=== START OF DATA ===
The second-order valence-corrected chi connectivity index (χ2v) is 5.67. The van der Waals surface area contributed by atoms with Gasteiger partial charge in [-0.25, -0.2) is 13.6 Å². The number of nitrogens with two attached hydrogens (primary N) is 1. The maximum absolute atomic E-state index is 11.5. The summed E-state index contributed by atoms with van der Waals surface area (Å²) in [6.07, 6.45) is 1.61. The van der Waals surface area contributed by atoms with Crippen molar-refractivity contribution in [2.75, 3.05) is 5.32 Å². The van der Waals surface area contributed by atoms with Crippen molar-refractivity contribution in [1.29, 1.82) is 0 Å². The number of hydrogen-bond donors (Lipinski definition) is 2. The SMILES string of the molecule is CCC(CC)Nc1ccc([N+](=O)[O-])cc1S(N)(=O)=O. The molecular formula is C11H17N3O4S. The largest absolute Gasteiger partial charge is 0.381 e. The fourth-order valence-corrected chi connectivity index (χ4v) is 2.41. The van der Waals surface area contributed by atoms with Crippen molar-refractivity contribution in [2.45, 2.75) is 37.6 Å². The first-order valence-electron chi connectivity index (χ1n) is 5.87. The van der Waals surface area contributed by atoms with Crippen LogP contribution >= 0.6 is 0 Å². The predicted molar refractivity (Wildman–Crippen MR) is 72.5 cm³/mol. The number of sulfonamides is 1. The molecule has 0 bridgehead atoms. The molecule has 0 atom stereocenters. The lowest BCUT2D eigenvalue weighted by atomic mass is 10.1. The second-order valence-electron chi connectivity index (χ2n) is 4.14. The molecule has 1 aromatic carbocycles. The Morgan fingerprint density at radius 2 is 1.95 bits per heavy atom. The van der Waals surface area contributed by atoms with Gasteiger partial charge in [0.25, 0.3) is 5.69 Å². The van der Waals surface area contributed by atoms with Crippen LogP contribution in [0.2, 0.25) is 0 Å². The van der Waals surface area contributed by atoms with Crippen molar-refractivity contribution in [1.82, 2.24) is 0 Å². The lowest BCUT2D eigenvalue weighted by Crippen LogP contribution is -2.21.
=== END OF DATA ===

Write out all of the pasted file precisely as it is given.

The second-order valence-corrected chi connectivity index (χ2v) is 5.67. The van der Waals surface area contributed by atoms with Gasteiger partial charge in [-0.25, -0.2) is 13.6 Å². The number of nitrogens with two attached hydrogens (primary N) is 1. The maximum absolute atomic E-state index is 11.5. The summed E-state index contributed by atoms with van der Waals surface area (Å²) in [6.07, 6.45) is 1.61. The van der Waals surface area contributed by atoms with Crippen molar-refractivity contribution in [2.75, 3.05) is 5.32 Å². The van der Waals surface area contributed by atoms with Crippen molar-refractivity contribution in [1.29, 1.82) is 0 Å². The number of hydrogen-bond donors (Lipinski definition) is 2. The SMILES string of the molecule is CCC(CC)Nc1ccc([N+](=O)[O-])cc1S(N)(=O)=O. The molecular formula is C11H17N3O4S. The largest absolute Gasteiger partial charge is 0.381 e. The fourth-order valence-corrected chi connectivity index (χ4v) is 2.41. The van der Waals surface area contributed by atoms with Crippen molar-refractivity contribution in [2.45, 2.75) is 37.6 Å². The first-order valence-electron chi connectivity index (χ1n) is 5.87. The van der Waals surface area contributed by atoms with Crippen LogP contribution >= 0.6 is 0 Å². The predicted molar refractivity (Wildman–Crippen MR) is 72.5 cm³/mol. The number of sulfonamides is 1. The molecule has 0 bridgehead atoms. The molecule has 0 atom stereocenters. The lowest BCUT2D eigenvalue weighted by atomic mass is 10.1. The second-order valence-electron chi connectivity index (χ2n) is 4.14. The molecule has 1 aromatic carbocycles. The Morgan fingerprint density at radius 2 is 1.95 bits per heavy atom. The van der Waals surface area contributed by atoms with Gasteiger partial charge in [0.25, 0.3) is 5.69 Å². The van der Waals surface area contributed by atoms with Crippen LogP contribution in [0.2, 0.25) is 0 Å². The van der Waals surface area contributed by atoms with Crippen molar-refractivity contribution in [1.82, 2.24) is 0 Å². The lowest BCUT2D eigenvalue weighted by Crippen LogP contribution is -2.21.